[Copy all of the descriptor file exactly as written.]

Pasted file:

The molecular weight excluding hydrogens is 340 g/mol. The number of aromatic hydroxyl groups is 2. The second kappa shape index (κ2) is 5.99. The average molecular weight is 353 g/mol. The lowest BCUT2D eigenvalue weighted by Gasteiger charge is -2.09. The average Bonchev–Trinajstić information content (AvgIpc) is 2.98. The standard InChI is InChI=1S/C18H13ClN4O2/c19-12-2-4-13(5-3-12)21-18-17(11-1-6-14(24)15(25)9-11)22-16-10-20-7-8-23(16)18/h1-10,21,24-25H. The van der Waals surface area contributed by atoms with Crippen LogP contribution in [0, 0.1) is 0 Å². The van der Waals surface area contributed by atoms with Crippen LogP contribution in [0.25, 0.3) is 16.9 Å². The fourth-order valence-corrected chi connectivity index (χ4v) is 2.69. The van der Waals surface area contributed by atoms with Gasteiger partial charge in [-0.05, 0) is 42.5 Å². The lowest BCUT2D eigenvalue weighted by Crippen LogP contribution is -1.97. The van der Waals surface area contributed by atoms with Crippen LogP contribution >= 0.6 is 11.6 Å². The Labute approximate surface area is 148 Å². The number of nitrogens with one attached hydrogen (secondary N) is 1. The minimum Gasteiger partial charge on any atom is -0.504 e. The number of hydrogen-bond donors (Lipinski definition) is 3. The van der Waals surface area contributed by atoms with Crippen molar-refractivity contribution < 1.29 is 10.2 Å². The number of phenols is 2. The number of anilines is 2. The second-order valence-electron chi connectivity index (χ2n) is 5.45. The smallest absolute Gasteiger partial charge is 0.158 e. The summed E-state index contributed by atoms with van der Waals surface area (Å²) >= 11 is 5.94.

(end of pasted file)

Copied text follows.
The molecular weight excluding hydrogens is 340 g/mol. The number of aromatic hydroxyl groups is 2. The second kappa shape index (κ2) is 5.99. The average molecular weight is 353 g/mol. The lowest BCUT2D eigenvalue weighted by Gasteiger charge is -2.09. The average Bonchev–Trinajstić information content (AvgIpc) is 2.98. The standard InChI is InChI=1S/C18H13ClN4O2/c19-12-2-4-13(5-3-12)21-18-17(11-1-6-14(24)15(25)9-11)22-16-10-20-7-8-23(16)18/h1-10,21,24-25H. The van der Waals surface area contributed by atoms with Crippen LogP contribution in [0, 0.1) is 0 Å². The van der Waals surface area contributed by atoms with Crippen LogP contribution in [0.25, 0.3) is 16.9 Å². The fourth-order valence-corrected chi connectivity index (χ4v) is 2.69. The van der Waals surface area contributed by atoms with Gasteiger partial charge in [-0.05, 0) is 42.5 Å². The lowest BCUT2D eigenvalue weighted by Crippen LogP contribution is -1.97. The van der Waals surface area contributed by atoms with Crippen LogP contribution >= 0.6 is 11.6 Å². The Labute approximate surface area is 148 Å². The number of nitrogens with one attached hydrogen (secondary N) is 1. The minimum Gasteiger partial charge on any atom is -0.504 e. The number of hydrogen-bond donors (Lipinski definition) is 3. The van der Waals surface area contributed by atoms with Crippen molar-refractivity contribution < 1.29 is 10.2 Å². The number of phenols is 2. The number of anilines is 2. The second-order valence-electron chi connectivity index (χ2n) is 5.45. The smallest absolute Gasteiger partial charge is 0.158 e. The summed E-state index contributed by atoms with van der Waals surface area (Å²) >= 11 is 5.94.